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Poster [clear filter]
Wednesday, April 25
 

12:50

A comparison of self-paced and instructor-paced online courses: The interactive effects of course delivery mode and student characteristics
Modes of online course delivery are developing and changing rapidly. Lately, an increasing number of online courses are being offered in a self-paced (or a self-paced-approaching) format, which usually means that the course is offered for a longer time and that there is only one due date at the end of the course. This mode of delivery can seem attractive from different perspectives, such as student, teacher, or business perspective. However, despite the growing presence of self-paced courses, little research has been conducted so far into the effectiveness of this delivery mode on student experience and learning. This study explores the effects of the self-paced delivery mode, and its possible interactions with student characteristics on performance. Preliminary findings indicate that success factors of students are similar in self-paced and instructor-paced courses, and that the self-paced format has little effect on students performance. Further research is needed to provide additional insight into advantages and disadvantages of different delivery modes.

Speakers
ST

Sara Topolovec

Delft University of Technology


Wednesday April 25, 2018 12:50 - 13:50
Auditorium

12:50

Developing and revising OER by students – Lessons learned through an open educational practice over 3 years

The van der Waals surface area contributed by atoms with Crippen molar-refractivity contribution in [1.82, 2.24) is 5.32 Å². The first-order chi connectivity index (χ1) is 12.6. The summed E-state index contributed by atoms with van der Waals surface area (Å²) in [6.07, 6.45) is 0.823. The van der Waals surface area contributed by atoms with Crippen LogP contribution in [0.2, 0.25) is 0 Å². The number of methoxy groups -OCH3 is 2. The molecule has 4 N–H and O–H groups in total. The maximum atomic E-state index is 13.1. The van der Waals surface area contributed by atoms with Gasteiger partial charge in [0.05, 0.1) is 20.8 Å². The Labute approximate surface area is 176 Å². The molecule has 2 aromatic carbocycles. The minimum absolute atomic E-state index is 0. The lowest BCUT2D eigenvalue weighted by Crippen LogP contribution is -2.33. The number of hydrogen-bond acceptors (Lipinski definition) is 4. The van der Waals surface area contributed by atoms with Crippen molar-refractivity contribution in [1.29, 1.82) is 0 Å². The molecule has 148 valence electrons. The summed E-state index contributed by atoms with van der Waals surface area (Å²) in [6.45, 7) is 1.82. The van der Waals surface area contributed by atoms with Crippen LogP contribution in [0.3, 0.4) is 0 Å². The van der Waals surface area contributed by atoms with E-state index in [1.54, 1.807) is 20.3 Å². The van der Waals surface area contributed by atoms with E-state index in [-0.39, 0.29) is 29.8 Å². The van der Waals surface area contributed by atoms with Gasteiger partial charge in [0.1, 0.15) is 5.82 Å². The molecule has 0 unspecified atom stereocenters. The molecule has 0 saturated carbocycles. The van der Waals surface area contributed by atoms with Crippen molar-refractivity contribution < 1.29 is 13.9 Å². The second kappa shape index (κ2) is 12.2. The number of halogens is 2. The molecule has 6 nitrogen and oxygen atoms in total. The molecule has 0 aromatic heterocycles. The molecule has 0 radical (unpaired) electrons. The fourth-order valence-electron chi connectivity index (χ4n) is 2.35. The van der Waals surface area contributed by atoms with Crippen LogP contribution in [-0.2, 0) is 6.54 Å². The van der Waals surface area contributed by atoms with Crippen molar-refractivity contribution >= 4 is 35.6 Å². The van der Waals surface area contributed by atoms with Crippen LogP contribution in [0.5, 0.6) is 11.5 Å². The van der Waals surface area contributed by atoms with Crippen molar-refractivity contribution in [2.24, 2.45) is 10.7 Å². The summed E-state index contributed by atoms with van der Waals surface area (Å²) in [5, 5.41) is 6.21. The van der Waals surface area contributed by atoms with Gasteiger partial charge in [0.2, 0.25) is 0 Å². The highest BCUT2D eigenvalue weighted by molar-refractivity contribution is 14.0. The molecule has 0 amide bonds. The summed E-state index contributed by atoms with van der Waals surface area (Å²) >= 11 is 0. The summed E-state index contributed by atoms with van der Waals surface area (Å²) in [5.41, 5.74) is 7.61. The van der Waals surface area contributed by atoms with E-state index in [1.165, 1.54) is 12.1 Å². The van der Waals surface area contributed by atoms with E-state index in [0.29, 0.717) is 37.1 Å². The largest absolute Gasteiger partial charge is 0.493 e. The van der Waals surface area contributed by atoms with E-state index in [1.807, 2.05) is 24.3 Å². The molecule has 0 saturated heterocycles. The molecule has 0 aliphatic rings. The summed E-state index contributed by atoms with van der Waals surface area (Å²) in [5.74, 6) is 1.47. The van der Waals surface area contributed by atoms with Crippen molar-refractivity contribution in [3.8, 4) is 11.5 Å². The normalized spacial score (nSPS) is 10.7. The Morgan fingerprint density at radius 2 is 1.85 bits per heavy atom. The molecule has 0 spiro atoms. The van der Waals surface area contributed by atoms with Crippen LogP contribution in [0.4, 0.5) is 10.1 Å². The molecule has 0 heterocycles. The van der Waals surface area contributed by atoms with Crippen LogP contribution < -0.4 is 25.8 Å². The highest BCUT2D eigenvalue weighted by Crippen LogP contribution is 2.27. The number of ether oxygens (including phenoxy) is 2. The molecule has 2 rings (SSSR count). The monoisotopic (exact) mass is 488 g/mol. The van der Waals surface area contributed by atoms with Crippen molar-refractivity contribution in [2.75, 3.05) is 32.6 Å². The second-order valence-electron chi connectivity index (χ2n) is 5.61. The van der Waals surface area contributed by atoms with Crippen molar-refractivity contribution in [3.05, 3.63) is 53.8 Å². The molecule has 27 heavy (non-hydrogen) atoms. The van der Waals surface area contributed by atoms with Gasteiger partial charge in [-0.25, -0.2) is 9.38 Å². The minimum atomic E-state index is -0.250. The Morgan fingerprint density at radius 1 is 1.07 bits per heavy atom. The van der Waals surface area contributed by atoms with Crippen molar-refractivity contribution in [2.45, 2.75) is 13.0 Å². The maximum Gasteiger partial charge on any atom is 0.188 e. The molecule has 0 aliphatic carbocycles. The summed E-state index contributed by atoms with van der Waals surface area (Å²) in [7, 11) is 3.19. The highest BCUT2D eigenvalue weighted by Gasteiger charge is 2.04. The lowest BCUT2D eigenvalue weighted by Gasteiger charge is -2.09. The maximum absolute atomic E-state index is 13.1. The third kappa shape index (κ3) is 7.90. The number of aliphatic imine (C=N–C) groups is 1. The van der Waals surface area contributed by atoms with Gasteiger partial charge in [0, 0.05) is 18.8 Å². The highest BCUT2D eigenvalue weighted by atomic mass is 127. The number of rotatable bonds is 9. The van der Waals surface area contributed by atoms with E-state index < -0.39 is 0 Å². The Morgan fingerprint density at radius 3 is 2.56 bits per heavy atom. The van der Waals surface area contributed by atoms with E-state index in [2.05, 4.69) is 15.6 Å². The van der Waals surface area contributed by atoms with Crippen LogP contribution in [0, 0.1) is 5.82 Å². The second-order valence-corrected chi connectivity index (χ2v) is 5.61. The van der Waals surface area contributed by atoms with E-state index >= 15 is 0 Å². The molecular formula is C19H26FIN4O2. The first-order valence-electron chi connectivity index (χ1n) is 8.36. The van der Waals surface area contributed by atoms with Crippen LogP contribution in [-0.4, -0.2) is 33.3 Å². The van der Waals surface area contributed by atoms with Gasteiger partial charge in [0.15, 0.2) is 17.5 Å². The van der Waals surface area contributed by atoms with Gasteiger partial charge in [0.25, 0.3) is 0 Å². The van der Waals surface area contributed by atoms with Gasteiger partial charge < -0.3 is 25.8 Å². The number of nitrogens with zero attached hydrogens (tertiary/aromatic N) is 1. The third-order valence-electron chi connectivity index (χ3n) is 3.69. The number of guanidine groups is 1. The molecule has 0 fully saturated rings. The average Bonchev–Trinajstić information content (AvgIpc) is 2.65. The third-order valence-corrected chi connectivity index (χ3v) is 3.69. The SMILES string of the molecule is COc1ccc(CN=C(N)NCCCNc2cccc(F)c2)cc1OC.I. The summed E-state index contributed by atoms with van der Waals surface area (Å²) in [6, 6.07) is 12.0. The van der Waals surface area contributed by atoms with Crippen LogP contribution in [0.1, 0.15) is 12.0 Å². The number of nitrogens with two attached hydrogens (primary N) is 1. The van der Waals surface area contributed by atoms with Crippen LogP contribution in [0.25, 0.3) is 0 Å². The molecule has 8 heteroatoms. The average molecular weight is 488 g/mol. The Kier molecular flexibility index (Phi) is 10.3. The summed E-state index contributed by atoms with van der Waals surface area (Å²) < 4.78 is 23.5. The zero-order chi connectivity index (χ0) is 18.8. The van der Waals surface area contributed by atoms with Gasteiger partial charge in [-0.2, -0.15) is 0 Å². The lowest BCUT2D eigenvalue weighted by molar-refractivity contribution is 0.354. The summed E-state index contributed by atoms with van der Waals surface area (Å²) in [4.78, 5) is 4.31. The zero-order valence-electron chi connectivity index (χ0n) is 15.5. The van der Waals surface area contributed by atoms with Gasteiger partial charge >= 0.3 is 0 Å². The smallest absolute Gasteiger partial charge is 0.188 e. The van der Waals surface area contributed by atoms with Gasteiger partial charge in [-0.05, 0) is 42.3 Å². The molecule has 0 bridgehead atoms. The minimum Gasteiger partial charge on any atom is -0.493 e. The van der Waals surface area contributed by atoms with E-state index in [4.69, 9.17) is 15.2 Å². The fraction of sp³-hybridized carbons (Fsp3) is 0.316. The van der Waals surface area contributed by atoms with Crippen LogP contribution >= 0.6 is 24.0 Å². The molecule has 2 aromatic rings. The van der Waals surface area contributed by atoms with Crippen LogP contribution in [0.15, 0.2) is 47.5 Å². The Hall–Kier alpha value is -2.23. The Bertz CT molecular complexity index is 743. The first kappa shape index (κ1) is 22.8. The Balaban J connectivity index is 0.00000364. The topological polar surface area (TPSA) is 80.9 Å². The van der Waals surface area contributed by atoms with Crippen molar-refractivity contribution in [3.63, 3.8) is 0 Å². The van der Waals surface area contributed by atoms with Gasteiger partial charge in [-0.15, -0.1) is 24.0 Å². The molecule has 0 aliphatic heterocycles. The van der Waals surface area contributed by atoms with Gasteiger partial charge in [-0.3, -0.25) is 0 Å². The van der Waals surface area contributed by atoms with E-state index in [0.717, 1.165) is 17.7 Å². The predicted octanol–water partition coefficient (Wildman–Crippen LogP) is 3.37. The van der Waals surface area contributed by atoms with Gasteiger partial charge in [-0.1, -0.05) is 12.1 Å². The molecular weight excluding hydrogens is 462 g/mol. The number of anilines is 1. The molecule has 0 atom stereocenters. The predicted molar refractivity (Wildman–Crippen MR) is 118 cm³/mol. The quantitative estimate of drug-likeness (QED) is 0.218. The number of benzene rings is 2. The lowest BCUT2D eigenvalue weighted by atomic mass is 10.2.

Open Educational Resources (OER) are being developed and utilized in higher education institutions and various organizations on the globe. In this presentation, the open education practice in a freshmen class in a university in Japan will be introduced. The students in the class were encouraged to develop their own text-based OER based on their interests of the topics concerning information literacy in modern society (cyber security, copyright issues and social networks, and so on). At the same time, they learned the basics of information society and instructional design which is needed to create OER by flipped-classroom settings. The groups for the sharing and reviewing materials were set and the students conducted peer-review to improve their OER each other. From 25 to 30 students registered the class on each year through 2014 to 2016 including the distance learners from the other university connected by the videoconferencing system. By the comments of the students, it is revealed that they surprised the quality of OER created by the other and senior students, and learned the knowledges of the topics, the methodology how to create OER. Another student commented that she learned well to create OER to teach the topics that she is interested. The assessment of these OER revealed that the quality of OER improved every year. As the opportunity how to learn the topics deeply and actively, this open pedagogy based approach through the creation of OER is considered to be an important experience for students and to be an effective method to increase student outcomes utilizes existing OER as meaningful learning resources.